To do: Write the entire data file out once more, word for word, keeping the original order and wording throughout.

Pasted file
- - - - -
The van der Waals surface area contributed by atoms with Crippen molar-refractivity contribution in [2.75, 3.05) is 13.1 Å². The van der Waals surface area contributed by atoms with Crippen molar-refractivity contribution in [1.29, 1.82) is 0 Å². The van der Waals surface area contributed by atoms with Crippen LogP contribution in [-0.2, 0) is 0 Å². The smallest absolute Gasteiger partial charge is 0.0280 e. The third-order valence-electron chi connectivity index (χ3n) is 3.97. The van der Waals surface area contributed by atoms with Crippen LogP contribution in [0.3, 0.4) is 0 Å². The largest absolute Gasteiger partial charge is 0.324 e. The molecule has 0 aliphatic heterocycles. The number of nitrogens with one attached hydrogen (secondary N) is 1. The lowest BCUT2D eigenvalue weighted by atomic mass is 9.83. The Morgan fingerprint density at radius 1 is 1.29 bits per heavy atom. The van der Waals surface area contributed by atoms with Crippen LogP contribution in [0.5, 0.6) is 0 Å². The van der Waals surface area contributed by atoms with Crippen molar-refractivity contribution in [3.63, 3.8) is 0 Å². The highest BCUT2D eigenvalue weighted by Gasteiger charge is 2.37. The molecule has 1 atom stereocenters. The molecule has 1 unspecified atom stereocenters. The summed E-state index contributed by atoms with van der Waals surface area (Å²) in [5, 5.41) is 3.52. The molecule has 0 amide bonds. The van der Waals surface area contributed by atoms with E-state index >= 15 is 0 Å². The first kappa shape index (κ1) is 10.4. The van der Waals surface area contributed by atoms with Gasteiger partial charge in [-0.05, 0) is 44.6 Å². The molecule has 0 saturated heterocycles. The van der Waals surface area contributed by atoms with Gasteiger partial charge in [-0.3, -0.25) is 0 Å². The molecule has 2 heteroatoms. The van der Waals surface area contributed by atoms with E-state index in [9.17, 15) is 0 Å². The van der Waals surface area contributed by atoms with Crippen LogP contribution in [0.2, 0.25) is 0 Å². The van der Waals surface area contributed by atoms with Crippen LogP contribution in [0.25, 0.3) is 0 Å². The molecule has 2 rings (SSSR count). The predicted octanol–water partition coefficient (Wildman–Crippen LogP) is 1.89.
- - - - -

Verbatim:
The van der Waals surface area contributed by atoms with Crippen molar-refractivity contribution in [2.75, 3.05) is 13.1 Å². The van der Waals surface area contributed by atoms with Crippen molar-refractivity contribution in [1.29, 1.82) is 0 Å². The van der Waals surface area contributed by atoms with Crippen LogP contribution in [-0.2, 0) is 0 Å². The smallest absolute Gasteiger partial charge is 0.0280 e. The third-order valence-electron chi connectivity index (χ3n) is 3.97. The van der Waals surface area contributed by atoms with Crippen LogP contribution in [0.3, 0.4) is 0 Å². The largest absolute Gasteiger partial charge is 0.324 e. The molecule has 0 aliphatic heterocycles. The number of nitrogens with one attached hydrogen (secondary N) is 1. The lowest BCUT2D eigenvalue weighted by atomic mass is 9.83. The Morgan fingerprint density at radius 1 is 1.29 bits per heavy atom. The van der Waals surface area contributed by atoms with Crippen LogP contribution in [0.5, 0.6) is 0 Å². The van der Waals surface area contributed by atoms with Crippen molar-refractivity contribution in [3.63, 3.8) is 0 Å². The highest BCUT2D eigenvalue weighted by Gasteiger charge is 2.37. The molecule has 1 atom stereocenters. The molecule has 1 unspecified atom stereocenters. The summed E-state index contributed by atoms with van der Waals surface area (Å²) in [5, 5.41) is 3.52. The molecule has 0 amide bonds. The van der Waals surface area contributed by atoms with E-state index >= 15 is 0 Å². The first kappa shape index (κ1) is 10.4. The van der Waals surface area contributed by atoms with Gasteiger partial charge in [-0.05, 0) is 44.6 Å². The molecule has 0 saturated heterocycles. The van der Waals surface area contributed by atoms with Gasteiger partial charge in [-0.3, -0.25) is 0 Å². The molecule has 2 heteroatoms. The van der Waals surface area contributed by atoms with E-state index in [9.17, 15) is 0 Å². The van der Waals surface area contributed by atoms with Crippen LogP contribution in [0.2, 0.25) is 0 Å². The van der Waals surface area contributed by atoms with Crippen LogP contribution in [0.25, 0.3) is 0 Å². The molecule has 2 rings (SSSR count). The predicted octanol–water partition coefficient (Wildman–Crippen LogP) is 1.89.